Providing students with the kind of education they can use to support extensive, profitable careers is a goal every university administration department would like to achieve. However, doing so is easier said than done. Ad-hoc spending and disorganized procurement can hamper an institution's efforts to allocate budgets for the benefit of its enrollees.
That's where spend management enters the fold. The goal is to deduce how school resources are being allocated, and whether or not current systems are supporting the enrichment of students. However, completing this responsibility isn't as easy as some would think. Ad-hoc purchasing can plague any organization, especially large universities responsible for taking care of pupils with diverse needs.
Spend management software: A useful asset?
Process is the most important component of spend management. Such endeavors require diligence, expertise and thorough knowledge of a university's expense portfolio. While soft skills shouldn't be ignored, applications can provide professionals with the tools they need to give their spend management initiatives structure. Keeping data organized and applying analytics to that information can go a long way in reducing the time it takes for a team to compose and deliver an expenditure report.
According to Campus Technology, the University of Utah and Weber State University recently set plans in motion to deploy SciQuest's cloud-based spend management software. The latter organization specializes in purchasing and expense management for universities and colleges. Its applications are grounded in the principles of strategic sourcing, prompting users to centralize procurement. In addition, SciQuest's solutions have features that ensure school administrators are compliant with regulations imposed by state and federal agencies to decrease education costs.
Again, technology isn't a means to an end, but it certainly helps to use software that's "cognizant" of spend management priorities. How professionals choose to use such solutions depends on their dedication to the initiative.
"We understand the unique challenges institutions in higher education face and provide a variety of products that remove roadblocks and turn spending into a strategic source of savings," said SciQuest Senior Vice President of Sales Doug Keister, as quoted by the source. "SciQuest is the go-to solution for more than 200 colleges and 400 campuses nationwide."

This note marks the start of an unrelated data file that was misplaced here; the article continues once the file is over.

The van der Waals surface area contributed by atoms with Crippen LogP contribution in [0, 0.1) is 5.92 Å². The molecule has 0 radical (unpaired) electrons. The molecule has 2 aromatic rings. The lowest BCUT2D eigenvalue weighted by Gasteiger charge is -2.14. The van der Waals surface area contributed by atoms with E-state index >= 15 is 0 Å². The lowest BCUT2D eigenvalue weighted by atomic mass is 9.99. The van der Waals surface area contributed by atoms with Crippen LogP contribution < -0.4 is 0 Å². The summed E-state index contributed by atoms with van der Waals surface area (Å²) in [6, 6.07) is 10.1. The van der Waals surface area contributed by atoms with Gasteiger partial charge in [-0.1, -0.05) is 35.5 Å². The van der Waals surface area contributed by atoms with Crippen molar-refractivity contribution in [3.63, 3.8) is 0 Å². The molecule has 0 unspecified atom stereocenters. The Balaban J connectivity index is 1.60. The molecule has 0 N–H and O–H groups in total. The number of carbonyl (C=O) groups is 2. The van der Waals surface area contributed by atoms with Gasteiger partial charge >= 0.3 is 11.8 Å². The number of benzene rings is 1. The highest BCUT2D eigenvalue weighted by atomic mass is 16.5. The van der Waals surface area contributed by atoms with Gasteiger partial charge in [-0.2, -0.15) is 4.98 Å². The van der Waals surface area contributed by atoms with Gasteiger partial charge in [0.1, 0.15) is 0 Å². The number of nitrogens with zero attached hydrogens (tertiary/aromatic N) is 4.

Strategic sourcing, as it applies to higher education
Between meal plans, housing, professor salary and a wide breadth of other expenses, amalgamating expense reports from each facet of a college is a challenge. Behind every financial outline is a set of needs unique to each department. Sure, there are cases of careless spending, but for the most part, different groups procure assets, tools and resources to help them fulfill certain obligations. So, how can a university execute strategic sourcing without sacrificing the needs of its associates?
Within your spend management team, assign each member to be a sort of liaison between your group and two or more different departments. Each person will be responsible for scrutinizing the workflow of each university group and interviewing its leaders to identify specific reasons for making certain purchases. This will help the initiative consider the "human" aspect of expenses. Furthermore, it will enable your team to develop a comprehensive, intimate picture of the institution's expense portfolio.
The level of specificity that your spend management group must achieve is central to removing the waste and determining what is providing value. It's possible that more affordable, "better" alternatives are available when it comes to purchasing technology, equipment and other resources. Thus, your team must also behave as procurement experts, leveraging networking expertise and financial acumen to acquire cost-efficient goods without sacrificing the well-being of students. In regard to the latter point, adopting the mindset that a university's students are its customers will drive these initiatives home.